THEN your witness and your faith are worthless.

          IF Christ was not raised from the dead,

               THEN we are a bunch of false witnesses.

          IF Christ was not raised from the dead,

               THEN your sins are not forgiven!
          IF Christ was not raised from the dead,

               THEN your friends who have died are lost (and, come
               to think of it, so are you!))

     D. As you look over these "If/Then" statements made by Paul,
     do you agree with the logic of each?  Does each one logically
          1. Have you ever said that the Christian life is
          worthwhile even if it turns out we are wrong about who
          Jesus is?

               a. Would Paul agree? (No. When Paul says (vv.14&17)
               your faith is "futile" or "useless," he means your
               faith in what Jesus has and will do for you.  That
               does not undercut the superior lifestyle argument.
               However, when he says (v.19) that if we are wrong
               we are to be "pitied," he is saying much more.
               Perhaps we do not see the "downside" of false faith
               because we have not completely given up the world.
               Perhaps we are doing what we would do anyway, and
               we just slap the label "Christian" on ourselves to
               make us feel better. Notice v.32. Fighting wild
               beasts (Christians thrown to the lions) is the
               ultimate in being unselfish: giving up your life.
               Living for the moment and ignoring others ("Let us
               each and drink, for tomorrow we die") is the
               ultimate selfishness.  The more unselfish you are,
               the more pitiful your life if your faith is a false

     E. Read 1 Corinthians 15:20-26.

          1. What does Adam have to do with this?

               a. Does your answer have anything to do with calling
               Jesus (v.20) a "firstfruit?" (A "firstfruit"
               conveys the idea of more coming. Because of the sin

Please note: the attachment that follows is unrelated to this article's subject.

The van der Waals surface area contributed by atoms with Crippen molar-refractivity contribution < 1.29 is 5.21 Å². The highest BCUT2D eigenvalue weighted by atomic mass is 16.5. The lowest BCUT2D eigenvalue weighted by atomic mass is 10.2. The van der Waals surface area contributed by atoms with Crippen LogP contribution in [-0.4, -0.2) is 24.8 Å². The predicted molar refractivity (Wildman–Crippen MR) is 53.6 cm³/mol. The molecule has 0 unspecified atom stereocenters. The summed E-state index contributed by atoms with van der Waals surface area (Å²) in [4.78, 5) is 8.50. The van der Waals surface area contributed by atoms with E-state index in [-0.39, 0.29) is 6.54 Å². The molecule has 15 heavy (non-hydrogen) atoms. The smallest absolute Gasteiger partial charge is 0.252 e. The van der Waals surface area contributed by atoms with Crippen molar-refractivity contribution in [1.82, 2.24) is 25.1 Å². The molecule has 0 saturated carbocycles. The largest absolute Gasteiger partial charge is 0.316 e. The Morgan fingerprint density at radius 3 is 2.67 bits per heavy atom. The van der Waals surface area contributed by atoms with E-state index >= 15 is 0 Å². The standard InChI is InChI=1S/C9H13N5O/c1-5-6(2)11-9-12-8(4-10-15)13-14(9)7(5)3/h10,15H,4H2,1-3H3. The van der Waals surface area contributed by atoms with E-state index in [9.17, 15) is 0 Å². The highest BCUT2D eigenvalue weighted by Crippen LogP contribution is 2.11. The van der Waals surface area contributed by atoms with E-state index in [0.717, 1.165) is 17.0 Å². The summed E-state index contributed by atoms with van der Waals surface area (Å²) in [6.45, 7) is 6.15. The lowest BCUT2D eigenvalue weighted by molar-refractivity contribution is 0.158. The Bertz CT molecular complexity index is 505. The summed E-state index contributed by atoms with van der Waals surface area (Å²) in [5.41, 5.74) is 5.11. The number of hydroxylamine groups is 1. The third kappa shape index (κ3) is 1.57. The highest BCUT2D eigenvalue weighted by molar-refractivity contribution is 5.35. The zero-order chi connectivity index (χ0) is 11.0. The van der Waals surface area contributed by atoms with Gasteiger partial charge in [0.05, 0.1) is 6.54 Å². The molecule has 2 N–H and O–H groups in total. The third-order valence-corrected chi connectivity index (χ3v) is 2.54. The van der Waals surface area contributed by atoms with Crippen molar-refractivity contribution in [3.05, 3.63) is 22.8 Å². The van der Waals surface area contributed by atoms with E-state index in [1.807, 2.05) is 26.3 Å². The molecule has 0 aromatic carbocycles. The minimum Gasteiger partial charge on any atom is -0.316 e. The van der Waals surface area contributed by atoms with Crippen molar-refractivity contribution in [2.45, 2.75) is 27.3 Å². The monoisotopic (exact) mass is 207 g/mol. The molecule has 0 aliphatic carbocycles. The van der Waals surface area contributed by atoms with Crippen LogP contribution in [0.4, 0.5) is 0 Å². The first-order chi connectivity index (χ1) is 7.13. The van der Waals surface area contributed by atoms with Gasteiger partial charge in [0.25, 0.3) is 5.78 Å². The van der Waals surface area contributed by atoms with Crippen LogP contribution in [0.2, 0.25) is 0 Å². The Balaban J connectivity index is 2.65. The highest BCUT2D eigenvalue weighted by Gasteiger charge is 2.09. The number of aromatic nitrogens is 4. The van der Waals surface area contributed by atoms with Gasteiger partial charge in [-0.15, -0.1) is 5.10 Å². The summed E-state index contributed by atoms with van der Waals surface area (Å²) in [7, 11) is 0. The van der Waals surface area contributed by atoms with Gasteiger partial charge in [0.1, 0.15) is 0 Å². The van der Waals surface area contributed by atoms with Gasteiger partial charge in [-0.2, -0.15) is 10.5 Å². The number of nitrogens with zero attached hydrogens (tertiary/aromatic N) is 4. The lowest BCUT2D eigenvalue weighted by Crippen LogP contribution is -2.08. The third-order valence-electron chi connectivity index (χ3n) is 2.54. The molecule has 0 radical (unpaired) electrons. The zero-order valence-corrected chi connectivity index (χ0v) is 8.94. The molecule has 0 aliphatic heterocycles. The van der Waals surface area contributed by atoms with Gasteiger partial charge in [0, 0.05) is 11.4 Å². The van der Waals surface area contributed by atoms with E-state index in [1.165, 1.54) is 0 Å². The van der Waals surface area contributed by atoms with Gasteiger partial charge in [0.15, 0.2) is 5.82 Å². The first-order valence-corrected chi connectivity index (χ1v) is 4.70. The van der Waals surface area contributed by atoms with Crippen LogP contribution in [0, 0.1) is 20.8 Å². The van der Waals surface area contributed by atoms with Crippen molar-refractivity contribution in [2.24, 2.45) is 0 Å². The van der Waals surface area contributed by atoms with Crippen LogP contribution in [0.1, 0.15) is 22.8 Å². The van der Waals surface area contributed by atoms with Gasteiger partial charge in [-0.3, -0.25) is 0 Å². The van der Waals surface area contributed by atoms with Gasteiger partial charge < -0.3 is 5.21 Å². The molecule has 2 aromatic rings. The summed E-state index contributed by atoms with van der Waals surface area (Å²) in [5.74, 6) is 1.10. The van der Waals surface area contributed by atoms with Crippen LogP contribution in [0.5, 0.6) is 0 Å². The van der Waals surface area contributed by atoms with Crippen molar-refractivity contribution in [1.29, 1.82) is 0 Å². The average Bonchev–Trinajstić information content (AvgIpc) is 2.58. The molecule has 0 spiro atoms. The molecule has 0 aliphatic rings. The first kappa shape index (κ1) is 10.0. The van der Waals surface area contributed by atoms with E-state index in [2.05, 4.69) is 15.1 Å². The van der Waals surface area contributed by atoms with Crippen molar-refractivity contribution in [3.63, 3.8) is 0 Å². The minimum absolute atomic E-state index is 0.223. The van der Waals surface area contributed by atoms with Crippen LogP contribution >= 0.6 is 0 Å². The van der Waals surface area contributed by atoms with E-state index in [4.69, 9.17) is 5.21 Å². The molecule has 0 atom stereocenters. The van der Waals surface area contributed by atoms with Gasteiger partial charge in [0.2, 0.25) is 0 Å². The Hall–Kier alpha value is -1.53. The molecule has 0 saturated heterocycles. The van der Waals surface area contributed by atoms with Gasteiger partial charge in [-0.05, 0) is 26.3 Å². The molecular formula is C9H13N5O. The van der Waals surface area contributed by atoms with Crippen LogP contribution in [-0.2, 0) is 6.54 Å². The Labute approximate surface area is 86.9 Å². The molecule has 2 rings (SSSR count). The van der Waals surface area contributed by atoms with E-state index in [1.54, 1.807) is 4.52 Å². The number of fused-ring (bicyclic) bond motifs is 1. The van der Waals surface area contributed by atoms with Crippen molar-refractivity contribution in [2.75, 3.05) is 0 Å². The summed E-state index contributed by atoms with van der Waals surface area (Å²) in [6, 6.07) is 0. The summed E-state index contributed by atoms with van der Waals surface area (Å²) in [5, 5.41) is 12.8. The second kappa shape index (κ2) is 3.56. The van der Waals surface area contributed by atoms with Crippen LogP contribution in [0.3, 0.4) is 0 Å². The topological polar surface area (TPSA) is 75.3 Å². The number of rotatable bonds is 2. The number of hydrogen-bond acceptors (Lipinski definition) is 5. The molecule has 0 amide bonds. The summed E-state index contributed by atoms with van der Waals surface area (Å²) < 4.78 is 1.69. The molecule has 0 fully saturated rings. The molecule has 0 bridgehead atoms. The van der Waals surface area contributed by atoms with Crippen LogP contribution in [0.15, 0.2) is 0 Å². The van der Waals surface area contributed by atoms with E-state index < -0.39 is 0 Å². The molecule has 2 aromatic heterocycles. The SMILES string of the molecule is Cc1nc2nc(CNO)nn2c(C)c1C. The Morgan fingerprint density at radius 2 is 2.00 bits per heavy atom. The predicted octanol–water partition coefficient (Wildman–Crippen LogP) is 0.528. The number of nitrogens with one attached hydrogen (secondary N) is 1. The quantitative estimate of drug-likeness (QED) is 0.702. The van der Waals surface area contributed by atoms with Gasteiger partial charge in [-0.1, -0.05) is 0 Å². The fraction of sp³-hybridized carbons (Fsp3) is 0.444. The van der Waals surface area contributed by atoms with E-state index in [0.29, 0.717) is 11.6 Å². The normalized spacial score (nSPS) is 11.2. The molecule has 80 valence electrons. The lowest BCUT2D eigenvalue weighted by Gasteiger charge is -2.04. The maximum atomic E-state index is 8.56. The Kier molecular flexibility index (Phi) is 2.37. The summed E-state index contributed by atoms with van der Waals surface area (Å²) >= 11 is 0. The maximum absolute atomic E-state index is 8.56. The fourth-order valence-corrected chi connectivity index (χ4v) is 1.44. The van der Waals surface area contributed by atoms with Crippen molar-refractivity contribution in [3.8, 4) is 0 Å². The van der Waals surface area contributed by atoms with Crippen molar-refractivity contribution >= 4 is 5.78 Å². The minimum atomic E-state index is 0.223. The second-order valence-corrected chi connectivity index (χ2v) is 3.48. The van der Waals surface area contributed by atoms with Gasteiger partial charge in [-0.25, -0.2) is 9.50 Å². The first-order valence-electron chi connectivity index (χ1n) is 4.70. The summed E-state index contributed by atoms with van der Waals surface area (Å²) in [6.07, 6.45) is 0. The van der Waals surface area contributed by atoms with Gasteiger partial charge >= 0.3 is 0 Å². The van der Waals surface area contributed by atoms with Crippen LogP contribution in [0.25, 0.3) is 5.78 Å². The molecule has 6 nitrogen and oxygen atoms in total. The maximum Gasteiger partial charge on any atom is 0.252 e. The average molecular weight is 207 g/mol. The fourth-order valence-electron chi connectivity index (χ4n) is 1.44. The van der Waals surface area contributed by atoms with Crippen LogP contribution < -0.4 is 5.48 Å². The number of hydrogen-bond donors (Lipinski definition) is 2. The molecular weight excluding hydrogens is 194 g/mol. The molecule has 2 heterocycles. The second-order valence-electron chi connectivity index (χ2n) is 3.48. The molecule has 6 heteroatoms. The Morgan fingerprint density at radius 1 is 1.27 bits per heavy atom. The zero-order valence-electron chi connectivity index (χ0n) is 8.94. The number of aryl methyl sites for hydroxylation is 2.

of Adam and Eve, they were the first of many
               sinners.  Jesus is the first of many who are

               b. Because all became sinners "automatically"
               became sinful through Adam, are all "automatically"
               saved through Jesus? (Note v.23 says that the group
               of those Jesus saves are "those who belong to
                    (1) Do you belong because of what He did or
                    because of what you did? (You are eligible to
                    belong because of what He did. But I think the
                    parallel (plus the reference to (v.25)
                    "enemies") infers that we must chose Him to be
                    saved. It is not "automatic" and not all men
                    will be saved.)

               c. Is there more than one "firstfruit?"

     F. Notice the timing of what is described in v.23. How does
     this impact on those who suggest that we go to heaven before
     the resurrection? (It sets up a clear order. First Jesus arose
     and went to heaven, then the rest of the "firstfruits," then
     "when He comes" the rest.)

          1. Does v.23 create a problem for those who suggest that
          no one goes to heaven until a final general resurrection?
          (This tells us that there are "firstfruits" in addition
          to Christ.)

               a. Do you know of any? (Moses, Jude 1:9, Matthew
               17:3-4; Those raised at Jesus' resurrection,
               Matthew 27:52-53)


     A. Read 1 Corinthians 15:35. I have a general rule to never
     watch horror movies, but some movie comes on the various TV
     channels from time to time that has dead people walking
     around. I think, but am not certain, it is a "cult" film
     called "Night of the Living Dead." Am I right about that? In
     any event, that film creates the picture that is at the heart
     of this verse. What question do the Corinthians ask Paul about
     this "resurrection idea?" (Part of the attack on the
     "resurrection idea" was apparently the argument that the
     person resurrected would come out of the ground in his same
     old worn out body. Sort of stagger about like "the living

     B. Read 1 Corinthians 15:36-44. What illustration does Paul
     use to teach us what kind of a "resurrection body" we will